Housing Development Tools and Policies

Lack of affordable housing is a nationwide problem affecting U.S. cities and regions of all sizes and geographies. Put simply, there have been no viable large-scale solutions identified to address this country’s crippling housing shortage.

Deficits of quality affordable housing stock, whether for-purchase or rental units, are especially problematic for rural communities, especially cities like Manchester that have seen flat or negative economic and population growth rates. While demand for quality housing at both the entry and mid-level price points is reportedly strong in Manchester, purely anecdotal evidence will not be sufficient to attract development. Especially after the bursting housing bubble led to creation of financing reforms during and after the Great Recession, housing developers are extraordinarily cautious about making investments in communities without quantifiable demand for purchase and/or rental product.

Housing Stock Photo

Thus, Manchester must not only consider ways to incentivize new housing development to address perceived demand, but aggressively pursue all opportunities to improve its regulatory policies and processes to ensure that those developers who are interested in exploring opportunities in northeast Iowa choose Manchester as their preferred site. Currently, some in the development community believe that Manchester is being passed over for new housing investment in favor of cities with business climates perceived to be more investment-friendly, transparent, predictable, and cost-competitive.

In order to be implemented and utilized effectively, the tools and policies proposed in the Manchester Placemaking Plan’s housing section must be accompanied by a culture change in the civic and private sectors and even the public at large. Leaders and stakeholders alike must acknowledge that the city’s lack of housing capacity is a crisis that threatens Manchester’s future economic viability and the quality of life that makes the city such a compelling location for businesses and talent.

This culture change will be necessary because solutions will cost money, both in public and private subsidies for a housing revolving loan fund and potentially the hiring of additional personnel to improve the city’s capacity to work with developers to secure investment. A belief that local growth threatens Manchester’s sustainable future will be the very reason that the city’s future is at risk.

Status quo thinking is not what Manchester needs right now. As it has demonstrated in the past with Good to Great and other progressive initiatives, Manchester has the ability to embrace challenges with a collaborative spirit and future-focused attitude. Addressing its housing crisis will require an equally committed community-wide effort to achieve meaningful progress.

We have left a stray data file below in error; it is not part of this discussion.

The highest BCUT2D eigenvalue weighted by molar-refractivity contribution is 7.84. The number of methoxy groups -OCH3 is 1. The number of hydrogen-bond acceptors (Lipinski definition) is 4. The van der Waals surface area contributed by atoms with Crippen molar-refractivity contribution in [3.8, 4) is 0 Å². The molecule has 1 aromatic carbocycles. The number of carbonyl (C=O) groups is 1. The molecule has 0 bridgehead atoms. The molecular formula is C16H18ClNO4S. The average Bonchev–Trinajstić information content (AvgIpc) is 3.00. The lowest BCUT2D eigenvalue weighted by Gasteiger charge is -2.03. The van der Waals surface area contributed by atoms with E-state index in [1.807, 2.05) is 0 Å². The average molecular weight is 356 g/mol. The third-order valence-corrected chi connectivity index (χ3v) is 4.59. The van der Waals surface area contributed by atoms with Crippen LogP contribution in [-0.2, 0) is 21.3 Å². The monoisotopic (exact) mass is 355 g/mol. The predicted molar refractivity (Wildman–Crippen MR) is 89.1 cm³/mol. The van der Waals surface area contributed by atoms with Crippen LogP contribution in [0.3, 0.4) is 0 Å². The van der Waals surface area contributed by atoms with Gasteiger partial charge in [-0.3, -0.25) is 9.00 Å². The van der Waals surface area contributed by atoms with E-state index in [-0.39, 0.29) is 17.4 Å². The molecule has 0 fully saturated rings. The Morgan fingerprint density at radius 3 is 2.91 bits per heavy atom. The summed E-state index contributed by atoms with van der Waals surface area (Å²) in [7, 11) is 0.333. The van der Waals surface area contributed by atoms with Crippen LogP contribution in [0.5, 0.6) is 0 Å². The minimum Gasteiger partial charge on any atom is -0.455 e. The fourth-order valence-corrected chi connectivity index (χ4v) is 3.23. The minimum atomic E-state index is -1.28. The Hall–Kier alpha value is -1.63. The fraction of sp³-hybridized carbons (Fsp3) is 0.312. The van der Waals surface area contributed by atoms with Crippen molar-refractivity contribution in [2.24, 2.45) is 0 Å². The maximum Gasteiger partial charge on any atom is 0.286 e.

The City Council has adopted a Housing Committee to oversee housing related efforts in Manchester.

Creating a Housing Revolving Loan Fund

A revolving loan fund would provide a vehicle for businesses and public sector partners to have “skin in the game” in addressing the local housing crisis. The fund would ideally become self-sustaining and eventually sunset as the private market gradually assumes the full cost burden for new housing. In order to achieve affordable rental and/or new home prices, the city needs to work with local businesses and other stakeholders to create a revolving loan housing program to address the issue head on.

The goal of this fund is three-fold:

  • Incentivize developers to build in Manchester

  • Build new housing units that are attainable for a majority of residents

  • Create a self-sustaining fund

Revolving Loan Fund:

Revolving Loan Fund

Subsidy Calculations

In order to convince potential investors to contribute to any program or fund, they must understand how their return on investment (ROI) will be derived. Ideally, employers understand they will be able to fulfill or expand their hiring goals if the housing stock exists to enable more people to move into the community. However, local governments must look at the fiscal impact from property tax gains to increase funding for schools, public services, and other benefits.

For instance, the average vacant infill lot in Manchester is assessed at approximately $20,000 and currently provides $363 in annual property tax revenue. Building a smaller home in an infill lot could increase that parcel’s value to $150,000 with an annual tax revenue of $2,726. Building a home in a new subdivision such as Fairview Acres could be assessed closer to $200,000 with an annual tax revenue of $3,635.61. Over a ten-year period, these new homes would account for an additional tax revenue of $20,000 for an infill lot and nearly $30,000 for the new subdivision lot.

By providing a subsidy to match these long-term realized tax revenues, Manchester will be better equipped to meet its housing demand goals. The investment per lot could be reduced by $10,000 if the lot is provided to the builder for free.